### Question 31. What are Elliptic Curve Cryptosystems?

*Elliptic curve cryptosystems* [Mil86]
[Kob87] are analogs of public-key
cryptosystems such as RSA (see Question 8) and ElGamal
(see Question 29), in which modular multiplication
is replaced by the elliptic curve addition operation.

The curves used in elliptic curve analogs of discrete logarithm cryptosystems
are normally of the form

*y*^{2} = *x*^{3} + *ax* + *b* (mod *p*),

where *p* is prime. The problem tapped by the discrete logarithm
analogs in elliptic curves is the elliptic curve logarithm problem, defined
as follows: given a point *G* on an elliptic curve with order *r
*(number of points on the curve) and another point *Y *on the curve,
find a unique *x* (0 *x* *r* - 1) such that *Y*
= *xG*, i.e., *Y* is the *x*th multiple of *G*.

Until recently, the best attacks on elliptic curve logarithm problems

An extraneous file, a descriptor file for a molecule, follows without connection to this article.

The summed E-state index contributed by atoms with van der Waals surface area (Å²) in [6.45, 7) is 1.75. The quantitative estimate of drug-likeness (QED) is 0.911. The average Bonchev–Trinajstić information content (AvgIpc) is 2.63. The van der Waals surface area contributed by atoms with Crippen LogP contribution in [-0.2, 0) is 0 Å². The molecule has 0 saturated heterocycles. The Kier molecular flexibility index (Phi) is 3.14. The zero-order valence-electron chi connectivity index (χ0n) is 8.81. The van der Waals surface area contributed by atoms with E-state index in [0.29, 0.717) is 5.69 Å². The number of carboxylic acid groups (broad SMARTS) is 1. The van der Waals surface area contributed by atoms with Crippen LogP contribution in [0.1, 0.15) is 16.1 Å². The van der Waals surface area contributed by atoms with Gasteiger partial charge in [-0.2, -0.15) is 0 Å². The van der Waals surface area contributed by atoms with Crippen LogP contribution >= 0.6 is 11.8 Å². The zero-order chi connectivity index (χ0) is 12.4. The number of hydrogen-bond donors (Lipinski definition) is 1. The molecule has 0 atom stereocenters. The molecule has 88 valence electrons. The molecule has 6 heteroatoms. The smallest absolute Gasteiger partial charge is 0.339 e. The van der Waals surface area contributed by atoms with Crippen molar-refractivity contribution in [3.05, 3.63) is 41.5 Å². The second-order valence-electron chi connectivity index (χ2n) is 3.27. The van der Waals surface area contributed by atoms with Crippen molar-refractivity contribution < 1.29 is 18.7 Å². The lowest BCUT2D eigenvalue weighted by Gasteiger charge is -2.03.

were the general methods applicable to any group. The methods have a running
time of about a constant times the square root of *r *on average,
which is much slower than specialized attacks on certain types of groups.
The lack of specialized attacks means that shorter key sizes for elliptic
cryptosystems give the same security as larger keys in cryptosystems that
are based on discrete logarithm problem . However, for certain elliptic
curves, Menezes, Okamoto, and Vanstone [MOV90] have been able to reduce
the elliptic logarithm problem to a discrete logarithm problem. It is possible
that algorithm development in this area will change the security of elliptic
curve discrete logarithm cryptosystems to be equivalent to that of general
discrete logarithm cryptosystems; this is an open research problem.

Elliptic curve analogs of RSA have been proposed, and they are based
on the difficulty of factoring, just as RSA is. The elliptic curve analogs
do not seem to offer any significant advantage over RSA, as the underlying
problem is the same and the key sizes are similar for equivalent levels
of security. Two of their purported advantages resistance to "low-exponent"
attacks and to signature forgery against a chosen message attack have recently
been shown not to hold (see [KO95] and
[Kal95]).